White House Announces Restrictions on Travel, Remittances to Cuba

NTD Newsroom
By NTD Newsroom
April 17, 2019US News
White House Announces Restrictions on Travel, Remittances to Cuba
A balcony in Cuba with a United States and Cuban flags hung from it. (Embajada de Estados Unidos en Cuba/Facebook)

WASHINGTON—In a swipe at the communist dictatorship in Cuba, the White House announced on April 17 that the United States is restricting travel and remittances to the country.

Travel will be limited to visiting family, down from the 12 categories that the Obama administration allowed starting in 2015.

The United States is also limiting the amount of remittances that can be sent to Cuba, from the current unlimited amount to $1,000 per person every three months, according to National Security Adviser John Bolton.

In addition, the United States will be prohibiting dollar transactions through third-party financial institutions.

The restrictions are a sharp turn from the Obama administration’s approach, which saw sanctions as a failure and proceeded to seek to normalize relations with the island nation through diplomacy.

In 1961, the United States put an embargo on the sale of U.S. goods to Cuba in an attempt to topple the communist dictatorship.

Under Obama in 2015, the United States proceeded to reopened its embassy in the country for the first time since 1961. But due to unexplained health attacks on workers at the embassy and their families, some of the services at the embassy were moved out of the country.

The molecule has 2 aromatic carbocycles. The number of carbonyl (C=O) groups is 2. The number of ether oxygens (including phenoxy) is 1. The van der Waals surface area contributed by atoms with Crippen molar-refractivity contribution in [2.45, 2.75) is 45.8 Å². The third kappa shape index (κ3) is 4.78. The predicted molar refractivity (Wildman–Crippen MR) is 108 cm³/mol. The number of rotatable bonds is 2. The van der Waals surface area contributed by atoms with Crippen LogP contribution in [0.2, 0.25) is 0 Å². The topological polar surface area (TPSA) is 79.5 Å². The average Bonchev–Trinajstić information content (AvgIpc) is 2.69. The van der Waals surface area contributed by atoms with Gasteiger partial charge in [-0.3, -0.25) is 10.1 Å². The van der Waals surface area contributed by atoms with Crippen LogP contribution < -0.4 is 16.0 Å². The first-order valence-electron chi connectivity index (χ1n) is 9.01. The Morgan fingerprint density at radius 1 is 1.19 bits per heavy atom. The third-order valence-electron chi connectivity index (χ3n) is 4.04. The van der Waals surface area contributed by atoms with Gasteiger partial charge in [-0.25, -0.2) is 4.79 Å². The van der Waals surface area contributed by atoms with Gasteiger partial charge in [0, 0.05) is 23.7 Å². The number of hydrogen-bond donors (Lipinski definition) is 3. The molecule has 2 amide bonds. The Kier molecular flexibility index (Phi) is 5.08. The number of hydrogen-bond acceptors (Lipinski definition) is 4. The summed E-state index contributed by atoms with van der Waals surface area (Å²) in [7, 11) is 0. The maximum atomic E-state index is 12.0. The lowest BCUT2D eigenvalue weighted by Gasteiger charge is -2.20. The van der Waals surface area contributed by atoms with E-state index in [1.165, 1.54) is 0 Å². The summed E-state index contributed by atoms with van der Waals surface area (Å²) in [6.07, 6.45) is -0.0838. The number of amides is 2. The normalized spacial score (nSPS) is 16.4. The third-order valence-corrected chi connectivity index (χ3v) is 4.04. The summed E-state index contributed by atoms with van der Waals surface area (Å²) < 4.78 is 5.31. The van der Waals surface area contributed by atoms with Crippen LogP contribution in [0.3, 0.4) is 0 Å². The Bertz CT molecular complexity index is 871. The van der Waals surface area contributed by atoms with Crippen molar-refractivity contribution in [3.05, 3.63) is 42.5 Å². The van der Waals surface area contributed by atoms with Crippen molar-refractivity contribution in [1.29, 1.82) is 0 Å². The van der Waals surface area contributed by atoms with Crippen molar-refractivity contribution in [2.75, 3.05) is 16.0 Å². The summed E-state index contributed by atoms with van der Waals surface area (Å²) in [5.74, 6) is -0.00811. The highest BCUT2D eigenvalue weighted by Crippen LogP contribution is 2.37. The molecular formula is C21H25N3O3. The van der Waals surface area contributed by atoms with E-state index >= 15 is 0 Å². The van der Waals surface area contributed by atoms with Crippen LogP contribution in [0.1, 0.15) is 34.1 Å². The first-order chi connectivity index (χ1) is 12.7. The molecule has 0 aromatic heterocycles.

Today, the original embargo largely remains in place, but some agricultural goods, medical devices, and goods aimed at the small private sector, are allowed to be exported.

The White House said in an April 17  release that the Trump administration is attempting to “hold the Cuban regime accountable” for its human rights abuses and to “reverse previous policies that enriched the regime.”

The State Department has accused Cuba of not only infringing on the civil rights of its own citizens, but helping to prop up Venezuelan dictator Nicolás Maduro, who has overseen massive inflation, shortages of necessities like food and medicine, and an over 3 million-person exodus.

The United States and over 50 other countries have recognized opposition leader Juan Guaidó as the rightful leader of the country and sees Cuba, along with Russia, as standing in the way of a peaceful transfer of power.

In early March, Guaidó’s chief of staff was arrested and his home raided by the police. According to the State Department, Maduro’s Cuban-supported intelligence agency SEBIN is detaining him.

The United States is also adding five entities owned by the Cuban military to a blacklist that prohibits Americans from doing business with them. That list has over 215 entities.

Earlier in the day, Secretary of State Mike Pompeo announced that starting May 1, the United States will allow U.S. citizens to sue people and companies that traffic in goods that were appropriated by the Castro regime during the 1959 communist revolution.

In recognizing Pan American Week, the White House said in an April 15 proclamation that the United States remains committed “to freedom and a strong and interconnected” Western Hemisphere.

“When Venezuela is free, and Cuba is free, and Nicaragua is free, this will become the first free hemisphere in all of human history,” President Donald Trump said in a statement.

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